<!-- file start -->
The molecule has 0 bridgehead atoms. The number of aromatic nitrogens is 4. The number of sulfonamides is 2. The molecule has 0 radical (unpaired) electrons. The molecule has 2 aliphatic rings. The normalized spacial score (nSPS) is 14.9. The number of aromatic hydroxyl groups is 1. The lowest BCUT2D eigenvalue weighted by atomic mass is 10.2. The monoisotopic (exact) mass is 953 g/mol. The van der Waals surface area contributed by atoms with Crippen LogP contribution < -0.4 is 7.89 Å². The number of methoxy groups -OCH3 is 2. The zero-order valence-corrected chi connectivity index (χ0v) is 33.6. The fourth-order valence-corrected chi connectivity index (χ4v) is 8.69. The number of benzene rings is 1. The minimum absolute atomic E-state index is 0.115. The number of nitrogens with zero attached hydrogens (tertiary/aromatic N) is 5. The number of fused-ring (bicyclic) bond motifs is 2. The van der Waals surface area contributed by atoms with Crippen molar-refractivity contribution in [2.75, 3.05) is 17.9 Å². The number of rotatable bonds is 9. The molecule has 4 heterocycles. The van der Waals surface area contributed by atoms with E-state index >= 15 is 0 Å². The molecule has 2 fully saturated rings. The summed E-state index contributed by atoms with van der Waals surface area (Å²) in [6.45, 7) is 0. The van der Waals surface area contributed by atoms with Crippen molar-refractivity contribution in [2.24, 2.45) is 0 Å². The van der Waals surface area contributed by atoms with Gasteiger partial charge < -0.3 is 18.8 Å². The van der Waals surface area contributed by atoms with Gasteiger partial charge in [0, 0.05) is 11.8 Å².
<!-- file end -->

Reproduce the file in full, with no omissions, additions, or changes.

The molecule has 0 bridgehead atoms. The number of aromatic nitrogens is 4. The number of sulfonamides is 2. The molecule has 0 radical (unpaired) electrons. The molecule has 2 aliphatic rings. The normalized spacial score (nSPS) is 14.9. The number of aromatic hydroxyl groups is 1. The lowest BCUT2D eigenvalue weighted by atomic mass is 10.2. The monoisotopic (exact) mass is 953 g/mol. The van der Waals surface area contributed by atoms with Crippen LogP contribution < -0.4 is 7.89 Å². The number of methoxy groups -OCH3 is 2. The zero-order valence-corrected chi connectivity index (χ0v) is 33.6. The fourth-order valence-corrected chi connectivity index (χ4v) is 8.69. The number of benzene rings is 1. The minimum absolute atomic E-state index is 0.115. The number of nitrogens with zero attached hydrogens (tertiary/aromatic N) is 5. The number of fused-ring (bicyclic) bond motifs is 2. The van der Waals surface area contributed by atoms with Crippen molar-refractivity contribution in [2.75, 3.05) is 17.9 Å². The number of rotatable bonds is 9. The molecule has 4 heterocycles. The van der Waals surface area contributed by atoms with E-state index >= 15 is 0 Å². The molecule has 2 fully saturated rings. The summed E-state index contributed by atoms with van der Waals surface area (Å²) in [6.45, 7) is 0. The van der Waals surface area contributed by atoms with Crippen molar-refractivity contribution in [2.24, 2.45) is 0 Å². The van der Waals surface area contributed by atoms with Gasteiger partial charge < -0.3 is 18.8 Å². The van der Waals surface area contributed by atoms with Gasteiger partial charge in [0, 0.05) is 11.8 Å².